Howard Zahniser Deserves a place in National Garden of American Heroes

Howard Zahniser Deserves Higher Regard and Increased Recognition in the Pantheon of Great Americans

Without a doubt, Tionesta, Pennsylvania native, The Wilderness Society Executive Director, and Wilderness Act of 1964 author Howard Zahniser (ZON-i-ser) should be included in the new National Garden of American Heroes, slated to be open by July 4th, 2026 — the 250th anniversary of the signing of the Declaration of Independence.

As the human population in this country continues to grow, sprawl continues its expansion into open spaces, and natural settings become more scarce, by the law of supply and demand untrammeled wilderness is going to take on greater significance to Americans for many important reasons.

I believe Howard Zahniser’s Wilderness Act, already considered by many to be the most poetic yet precise legislation ever enacted, will become the singly most important and appreciated work completed by any American. Howard Zahniser has given us an invaluable gift, the full import of which may never be truly known.

In my estimation Zahniser can be thought of as a latter-day Founding Father with the enduring import and quality of his magnanimous efforts, his intellectual and philosophical capacity, and his acute aptitude with and love for the English language. His drafting of the Wilderness Act, shepherding of it through 66 rewrites and 19 public hearings before Congress over a period of eight years, and tireless advocacy for wilderness with all who would listen is unparalleled.

The community of Tionesta and all residents of the Commonwealth have reason to be very proud. Howard Zahniser deserves higher regard and increased recognition not only in the pantheon of great American conservationists, but in the pantheon of great Americans.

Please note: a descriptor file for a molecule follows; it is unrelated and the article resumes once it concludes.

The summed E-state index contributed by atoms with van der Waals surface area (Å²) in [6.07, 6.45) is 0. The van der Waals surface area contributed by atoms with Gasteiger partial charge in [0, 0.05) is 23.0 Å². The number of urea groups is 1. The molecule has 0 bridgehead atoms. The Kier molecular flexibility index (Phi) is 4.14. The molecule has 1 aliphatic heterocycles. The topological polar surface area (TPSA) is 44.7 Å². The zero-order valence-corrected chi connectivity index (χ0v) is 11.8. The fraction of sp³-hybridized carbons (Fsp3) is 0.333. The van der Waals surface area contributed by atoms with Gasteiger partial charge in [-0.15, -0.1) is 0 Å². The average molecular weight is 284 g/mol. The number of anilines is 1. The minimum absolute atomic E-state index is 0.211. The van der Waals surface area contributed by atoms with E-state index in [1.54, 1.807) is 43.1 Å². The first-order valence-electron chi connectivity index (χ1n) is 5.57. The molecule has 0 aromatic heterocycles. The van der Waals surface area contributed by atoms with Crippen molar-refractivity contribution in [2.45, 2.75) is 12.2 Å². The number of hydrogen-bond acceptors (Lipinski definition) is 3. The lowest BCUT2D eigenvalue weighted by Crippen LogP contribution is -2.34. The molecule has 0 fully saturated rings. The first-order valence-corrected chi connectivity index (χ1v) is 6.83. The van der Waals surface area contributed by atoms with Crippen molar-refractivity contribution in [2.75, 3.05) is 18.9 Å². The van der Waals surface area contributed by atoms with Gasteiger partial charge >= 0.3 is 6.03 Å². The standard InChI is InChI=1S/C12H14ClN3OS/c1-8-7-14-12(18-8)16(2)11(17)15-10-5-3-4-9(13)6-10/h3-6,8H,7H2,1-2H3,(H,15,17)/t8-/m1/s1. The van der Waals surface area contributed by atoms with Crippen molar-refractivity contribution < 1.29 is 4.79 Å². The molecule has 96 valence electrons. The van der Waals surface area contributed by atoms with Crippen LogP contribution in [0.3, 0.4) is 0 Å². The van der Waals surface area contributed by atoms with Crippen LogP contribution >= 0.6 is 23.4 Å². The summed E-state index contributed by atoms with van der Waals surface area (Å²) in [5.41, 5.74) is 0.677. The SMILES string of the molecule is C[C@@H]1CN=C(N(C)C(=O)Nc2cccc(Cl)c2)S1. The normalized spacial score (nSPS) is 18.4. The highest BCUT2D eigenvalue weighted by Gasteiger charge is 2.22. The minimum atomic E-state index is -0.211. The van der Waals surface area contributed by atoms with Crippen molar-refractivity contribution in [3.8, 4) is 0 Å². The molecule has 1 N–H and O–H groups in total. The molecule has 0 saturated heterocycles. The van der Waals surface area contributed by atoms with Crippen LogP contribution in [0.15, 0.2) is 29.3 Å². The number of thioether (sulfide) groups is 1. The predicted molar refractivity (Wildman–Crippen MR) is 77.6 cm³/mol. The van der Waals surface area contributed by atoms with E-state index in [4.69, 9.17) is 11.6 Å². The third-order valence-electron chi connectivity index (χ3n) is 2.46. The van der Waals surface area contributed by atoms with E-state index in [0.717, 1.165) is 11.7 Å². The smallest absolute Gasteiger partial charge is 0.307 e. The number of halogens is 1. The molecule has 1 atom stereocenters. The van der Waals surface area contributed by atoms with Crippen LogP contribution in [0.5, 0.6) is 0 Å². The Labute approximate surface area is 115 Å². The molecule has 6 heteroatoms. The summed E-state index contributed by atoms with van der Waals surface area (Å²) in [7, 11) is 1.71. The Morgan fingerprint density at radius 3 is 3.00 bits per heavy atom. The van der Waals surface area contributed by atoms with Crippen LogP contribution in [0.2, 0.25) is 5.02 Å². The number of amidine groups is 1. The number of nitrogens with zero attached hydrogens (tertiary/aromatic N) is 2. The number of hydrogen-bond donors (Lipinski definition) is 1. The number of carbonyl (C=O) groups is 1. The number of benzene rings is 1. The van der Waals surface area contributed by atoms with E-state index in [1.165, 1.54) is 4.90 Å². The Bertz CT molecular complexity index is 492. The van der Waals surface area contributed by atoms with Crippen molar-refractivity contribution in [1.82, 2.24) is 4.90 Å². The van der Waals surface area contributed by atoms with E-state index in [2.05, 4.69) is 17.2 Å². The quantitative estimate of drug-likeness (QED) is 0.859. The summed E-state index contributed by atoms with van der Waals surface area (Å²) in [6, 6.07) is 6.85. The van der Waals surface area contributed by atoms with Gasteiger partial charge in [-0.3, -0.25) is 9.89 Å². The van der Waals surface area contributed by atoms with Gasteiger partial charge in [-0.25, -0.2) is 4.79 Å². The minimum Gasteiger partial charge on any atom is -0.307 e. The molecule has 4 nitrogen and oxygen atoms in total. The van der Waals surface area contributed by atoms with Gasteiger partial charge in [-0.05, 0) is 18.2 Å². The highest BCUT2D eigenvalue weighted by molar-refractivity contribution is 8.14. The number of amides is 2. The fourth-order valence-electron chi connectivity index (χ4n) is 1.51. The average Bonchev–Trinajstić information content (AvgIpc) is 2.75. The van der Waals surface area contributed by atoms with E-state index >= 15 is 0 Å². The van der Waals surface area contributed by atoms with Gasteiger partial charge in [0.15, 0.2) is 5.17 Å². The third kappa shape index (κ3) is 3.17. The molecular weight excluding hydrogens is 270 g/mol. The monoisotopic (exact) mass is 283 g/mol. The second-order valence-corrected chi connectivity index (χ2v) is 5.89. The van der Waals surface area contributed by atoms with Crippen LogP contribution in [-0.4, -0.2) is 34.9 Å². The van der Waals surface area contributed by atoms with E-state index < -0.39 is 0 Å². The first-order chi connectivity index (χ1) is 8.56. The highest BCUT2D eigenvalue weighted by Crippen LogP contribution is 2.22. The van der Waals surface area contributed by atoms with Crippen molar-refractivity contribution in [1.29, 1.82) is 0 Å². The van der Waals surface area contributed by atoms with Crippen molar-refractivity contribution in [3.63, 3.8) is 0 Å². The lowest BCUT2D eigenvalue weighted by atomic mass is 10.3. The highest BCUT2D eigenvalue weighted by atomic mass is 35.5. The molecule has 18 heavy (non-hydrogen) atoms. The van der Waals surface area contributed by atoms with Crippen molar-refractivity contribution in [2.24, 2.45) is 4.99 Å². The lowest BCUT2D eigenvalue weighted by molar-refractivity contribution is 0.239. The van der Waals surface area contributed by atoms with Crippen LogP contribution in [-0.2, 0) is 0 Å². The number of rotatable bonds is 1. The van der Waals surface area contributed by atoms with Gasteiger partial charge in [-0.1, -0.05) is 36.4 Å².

Kirk Johnson is Executive Director, Friends of Allegheny Wilderness.

Advocating for Wilderness in the Allegheny National Forest in Warren County

By Friends of Allegheny Wilderness

It is not for the sake of any privileged few that we are thus working so strenuously for wilderness preservation, but rather for all Americans. We feel that the privilege of a wilderness experience is something to which every American is entitled, including those who are not yet born.

Howard Zahniser, author of the Wilderness Act of 1964 (who grew up in Tionesta, Pennsylvania on the banks of the Allegheny River)

Wild Warren County

Warren County, Pennsylvania is currently using an online survey to gather public input about outdoor recreation opportunities in the county.

This presents another great opportunity to advocate that qualifying portions of the Allegheny National Forest be permanently protected from all forms of development under the Wilderness Act of 1964!

As you work your way through the survey, please do so with an eye toward advocating forest preservation, wildlife habitat protection, open space preservation, watershed protection, and the like. Embrace your inner John Muir preservationist, and eschew the compulsion, temptation, and/or peer pressure to knuckle under to a more utilitarian “let’s build stuff up everywhere” outlook!

It is also important to advocate against more developed recreation, “facilities,” commercialization, mountain biking on hiking trails (Jakes Rocks, the existing ATV trails, and logging roads are all more than sufficient for that activity), and the like wherever the opportunity to do so presents itself in the survey.

Friends of Allegheny Wilderness Citizens’ Wilderness Proposal

In the survey, utilize the spaces where you can type in your own thoughts to emphasize those spectacular wild, untrammeled areas of the Allegheny National Forest in Warren County such as the following:

Ask that all be designated as wilderness areas under the Wilderness Act of 1964 as soon as possible!

The whole survey will probably only take you ten or fifteen minutes to complete.

And remember, this survey has to do with Allegheny National Forest lands—therefore every citizen in America is entitled to have input as Allegheny National Forest lands in Warren County are not owned by Warren County, but by everyone in America equally. 

Similarly, the survey also has to do with state lands such as Chapman Dam State Park, state forest lands, and state game lands. So, anyone who lives in Pennsylvania, or travels to Pennsylvania to use these lands, is entitled to have input.

Thank you for helping to protect wilderness in Pennsylvania’s only national forest! 


Join Friends of the Allegheny Wilderness